Italy’s journalists went on barricades in November, after leaders of the ruling 5 Star Movement (M5S) had labeled the country’s journalists as jackals and whores. The movement’s attack on journalists must be considered as part of the attacks on freedom of speech that took place throughout the Western world these years. In the United States, President Trump had popularized the concept of Fake News, there were those truths that were not in the interests of the rulers. The term is now used in most of the Western World – including Denmark – to restrict freedom of expression. The attacks on the Italian press took place after a court had declared Rome’s highly unpopular Mayor Virginia Raggi convicted of abuse of power. The Italian press had covered the lawsuit and the M5S now saw an opportunity to strike again. The shooting was particularly aimed at the newspaper Repubblica. M5S has no media of its own, but instead uses social media to spread their worldview.

In early December, Salvini adopted a decree in the Italian parliament that deprives refugees who have not yet received refugee status of state aid. The decree was first implemented in the city of Crotone in Calabria. Dozens of migrants, victims of sex trafficking and a child with mental health problems from one day to the next were put on the streets. Instead, they got help from the Red Cross. Larger cities such as Bologna, Turin and Rome refused to implement the decree, arguing that it would increase the number of homeless people and urban insecurity. The statistics office estimated that around 130,000 refugees by 2020 will be made illegal as a result of the decree. Salvini described the decree as a gift to the Italians.

From the end of December 2018, an increasingly deep crisis between France and Italy developed. After the right-wing radical government was formed in June, French President Macron found that “the leprosy of populism” saved Europe as a mare, with no hidden reference to Italy. In December, Italian Interior Minister Matteo Salvini struck again when he met and supported the French “Yellow West” fighting the French government. In January, the leader of the populist Five Star Movement, Luigi di Maio, criticized France for supporting neo-colonialism in Africa, which is helping to make the continent poor and send refugee flows to the EU. He also called on the EU to impose sanctions on France for this policy – in parallel with the EU’s sanctions on Italy for its violation of the EU’s economic guidelines. French President Macron refused to comment on the charges, pointing out that his counterpart was Italian Prime Minister Giuseppe Conte. Both in Rome and Paris, however, the ambassadors of the two countries were called in consultation, and France ended up dragging its ambassador home. This was the worst diplomatic crisis between the two countries since World War II, and the crisis had a clear purpose. Italy aimed to stir up a nationalist mood and build a European fascist international up to the EU parliamentary elections in May. (This was the worst diplomatic crisis between the two countries since World War II, and the crisis had a clear purpose. Italy aimed to stir up a nationalist mood and build a European fascist international up to the EU parliamentary elections in May.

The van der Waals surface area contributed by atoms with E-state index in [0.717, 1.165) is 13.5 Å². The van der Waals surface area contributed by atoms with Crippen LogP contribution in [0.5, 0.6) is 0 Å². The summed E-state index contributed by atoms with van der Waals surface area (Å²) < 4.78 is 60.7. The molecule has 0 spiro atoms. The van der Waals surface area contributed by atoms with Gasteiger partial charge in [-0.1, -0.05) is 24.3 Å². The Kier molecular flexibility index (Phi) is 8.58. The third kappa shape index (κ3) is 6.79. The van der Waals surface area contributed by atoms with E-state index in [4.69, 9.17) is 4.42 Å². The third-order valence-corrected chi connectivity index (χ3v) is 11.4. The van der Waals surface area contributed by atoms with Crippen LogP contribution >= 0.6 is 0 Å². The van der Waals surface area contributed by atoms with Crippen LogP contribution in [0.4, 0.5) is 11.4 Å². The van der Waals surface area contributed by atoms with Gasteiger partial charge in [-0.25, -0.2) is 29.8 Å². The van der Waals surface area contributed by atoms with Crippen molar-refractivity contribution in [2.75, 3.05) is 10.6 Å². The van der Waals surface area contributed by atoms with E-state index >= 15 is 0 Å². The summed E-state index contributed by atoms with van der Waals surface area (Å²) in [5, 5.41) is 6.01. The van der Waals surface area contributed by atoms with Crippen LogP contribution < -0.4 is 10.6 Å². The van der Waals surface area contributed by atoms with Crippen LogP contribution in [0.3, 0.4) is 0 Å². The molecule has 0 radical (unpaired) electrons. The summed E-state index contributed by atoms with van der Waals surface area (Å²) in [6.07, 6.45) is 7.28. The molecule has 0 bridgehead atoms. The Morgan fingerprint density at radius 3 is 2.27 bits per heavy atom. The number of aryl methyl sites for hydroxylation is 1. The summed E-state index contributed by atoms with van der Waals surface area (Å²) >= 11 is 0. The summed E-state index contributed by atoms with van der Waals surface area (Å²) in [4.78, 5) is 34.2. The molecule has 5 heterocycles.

In January 2019, Interior Minister Salvini began efforts to build a fascist international when he visited Poland to meet with the ruling right-wing “Law & Order” party. In early April, he assembled 20 right-wing European parties in Milan and in mid-May he announced the formation of the international at a meeting in Milan with 9 parties. Also the Danish People’s Party took part. Anders Vistisen spoke and he was in good company with the Nazi AfD from Germany, Le Pen from France and Salvinis Lega Nord. However, Salvini’s plans had a serious problem as the parties were severely divided in the view of Russia. Right-wing parties in Poland, the Baltics and Denmark are strongly critical of Russia, while Salvini and Le Pen have close ties to Putin. Although the European elections became a big victory for populists and right-wing radicals who rose from 5 to 10% of the vote, it was a relative defeat for Salvini. His “Identity and Democracy” coalition may have succeeded in getting 73 members elected to the European Parliament, but that was less than 10% of its members and his group was only the 5th largest, where he had gone after making it to the 3rd. largest after Conservatives and Social Democrats.